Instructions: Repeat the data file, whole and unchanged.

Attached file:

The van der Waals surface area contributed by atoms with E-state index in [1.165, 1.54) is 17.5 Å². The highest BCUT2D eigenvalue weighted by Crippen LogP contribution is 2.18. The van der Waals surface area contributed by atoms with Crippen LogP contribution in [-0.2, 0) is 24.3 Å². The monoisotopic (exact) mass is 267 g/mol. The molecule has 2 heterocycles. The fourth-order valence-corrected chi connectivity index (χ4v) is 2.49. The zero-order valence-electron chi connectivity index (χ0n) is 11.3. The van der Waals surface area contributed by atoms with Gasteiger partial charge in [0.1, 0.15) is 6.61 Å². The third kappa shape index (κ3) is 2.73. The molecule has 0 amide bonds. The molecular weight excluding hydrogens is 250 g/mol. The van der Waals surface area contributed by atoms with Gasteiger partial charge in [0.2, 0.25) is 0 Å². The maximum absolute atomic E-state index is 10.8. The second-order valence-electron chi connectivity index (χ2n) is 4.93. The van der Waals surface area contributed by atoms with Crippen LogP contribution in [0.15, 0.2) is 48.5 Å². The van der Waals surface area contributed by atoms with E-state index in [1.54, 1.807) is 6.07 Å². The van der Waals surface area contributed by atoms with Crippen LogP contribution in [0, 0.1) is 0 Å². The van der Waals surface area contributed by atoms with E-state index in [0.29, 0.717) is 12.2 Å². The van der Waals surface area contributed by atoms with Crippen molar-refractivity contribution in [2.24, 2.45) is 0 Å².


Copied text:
The van der Waals surface area contributed by atoms with E-state index in [1.165, 1.54) is 17.5 Å². The highest BCUT2D eigenvalue weighted by Crippen LogP contribution is 2.18. The van der Waals surface area contributed by atoms with Crippen LogP contribution in [-0.2, 0) is 24.3 Å². The monoisotopic (exact) mass is 267 g/mol. The molecule has 2 heterocycles. The fourth-order valence-corrected chi connectivity index (χ4v) is 2.49. The zero-order valence-electron chi connectivity index (χ0n) is 11.3. The van der Waals surface area contributed by atoms with Gasteiger partial charge in [0.1, 0.15) is 6.61 Å². The third kappa shape index (κ3) is 2.73. The molecule has 0 amide bonds. The molecular weight excluding hydrogens is 250 g/mol. The van der Waals surface area contributed by atoms with Gasteiger partial charge in [0.2, 0.25) is 0 Å². The maximum absolute atomic E-state index is 10.8. The second-order valence-electron chi connectivity index (χ2n) is 4.93. The van der Waals surface area contributed by atoms with Crippen LogP contribution in [0.15, 0.2) is 48.5 Å². The van der Waals surface area contributed by atoms with E-state index in [1.54, 1.807) is 6.07 Å². The van der Waals surface area contributed by atoms with Crippen LogP contribution in [0, 0.1) is 0 Å². The van der Waals surface area contributed by atoms with E-state index in [0.29, 0.717) is 12.2 Å². The van der Waals surface area contributed by atoms with Crippen molar-refractivity contribution in [2.24, 2.45) is 0 Å².